Centennial Park is a wide-open greenspace in Glenmerry. The city claims it is draining valuable resources while rarely getting used by the public.

City considers re-design for under-used park

Centennial Park is the open hillside of trees and grass that casts a pretty view to passersby east of Glenmerry on Highway 3B.

Five million litres is a lot of water to maintain a park that’s rarely used.

Centennial Park is the open hillside of trees and grass that casts a pretty view to passersby east of Glenmerry on Highway 3B.

But a summer of drought tacked on to a local water smart initiatives, has Trail council and the city agreeing, it’s high time to re-look at the lush, underutilized space.

“The issue came up with a staff discussion regarding Centennial Park as it pertains to usage of water and the need to decrease the level of watering in the city,” David Perehudoff, the city’s chief administrative officer, explained at the Monday governance meeting.

“The park was identified as a wide open green space whereby it’s fairly benign as far as use is concerned,” he added. “When you consider the level of costs that go into maintaining the massive green space.”

Taking into account the city’s master parks and recreation plan, the property could be reconfigured to maximize use.

“Recognizing there’s different ways to develop the property such that we could reduce not only water consumption, but also the ongoing need to maintain…on a weekly basis both handmowing and riding mowers given the slopes that exist,” Perehudoff said.

Council agreed to contract MMM Group, the Okanagan-based firm that designed the downtown revitalization plan, with the planning re-design and naturalization of the park, as well as construction cost estimates.

Once concepts are on paper, nothing will happen before public consultation. After that, it’s up to council to prioritize the project during annual budget talks.

“Given the proximity of the space to adjacent homes and the importance the area provides to Glenmerry as a whole it is suggested…that the city undertake a public consultation process before any project is included in the capital budget,” Perehudoff clarified.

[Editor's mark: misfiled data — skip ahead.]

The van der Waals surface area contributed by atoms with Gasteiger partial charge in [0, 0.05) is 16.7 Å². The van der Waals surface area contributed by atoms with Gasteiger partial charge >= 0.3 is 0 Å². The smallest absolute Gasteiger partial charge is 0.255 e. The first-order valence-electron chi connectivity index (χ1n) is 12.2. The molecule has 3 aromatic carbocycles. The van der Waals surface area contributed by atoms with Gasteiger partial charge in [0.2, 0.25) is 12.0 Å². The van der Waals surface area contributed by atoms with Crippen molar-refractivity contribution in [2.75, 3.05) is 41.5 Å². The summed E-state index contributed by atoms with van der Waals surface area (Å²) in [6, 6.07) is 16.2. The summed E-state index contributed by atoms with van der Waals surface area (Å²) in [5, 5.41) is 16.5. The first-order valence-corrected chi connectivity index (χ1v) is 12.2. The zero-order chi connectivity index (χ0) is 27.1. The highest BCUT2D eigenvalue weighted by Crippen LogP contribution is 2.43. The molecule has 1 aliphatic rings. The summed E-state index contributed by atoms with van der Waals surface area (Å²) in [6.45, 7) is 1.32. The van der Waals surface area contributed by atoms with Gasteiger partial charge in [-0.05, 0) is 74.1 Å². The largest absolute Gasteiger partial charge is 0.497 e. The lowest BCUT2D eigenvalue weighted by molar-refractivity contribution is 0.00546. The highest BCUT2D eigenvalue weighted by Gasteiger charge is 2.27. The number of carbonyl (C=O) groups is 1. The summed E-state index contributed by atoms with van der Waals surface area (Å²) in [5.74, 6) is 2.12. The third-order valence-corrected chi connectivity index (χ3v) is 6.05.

Coun. Robert Cacchioni said the project could be inline with what is currently popular in recreation – biking and walking trails.

“This is a great idea, and anytime I drive by, there’s all this space and nobody is ever there,” he said. “I’m all for trying to save money and be green, and having biking and walking trails. We killed the creek that used to be there, so we would be letting it go back to its natural state.”

Centennial Park was established in 1967 when the municipalities of Trail and Tadanac commemorated the location to honour the Centennial of the Confederation of Canada.

The strip of land was transformed from hillside landscape and natural drainage into a lavish park that drains community resources through intensive maintenance such as irrigating, mowing and pruning, Engineering Technician John Howes wrote to council.

The Centennial Park area rarely hosts large public gatherings, such as the giant water slide event this summer, and the isolated location is used for more individual activities, such as disc golf and tobogganing.

The park maintenance and watering requirements is a tremendous strain on city staff and hinders the city from meeting its goal of reducing water usage by 20 per cent, Howes said, referring to the weekly drain of water from the Bear Creek reservoir.

“This volume of water is equivalent to more than four Glenmerry reservoirs per week, with very little programming or usage of the space.”

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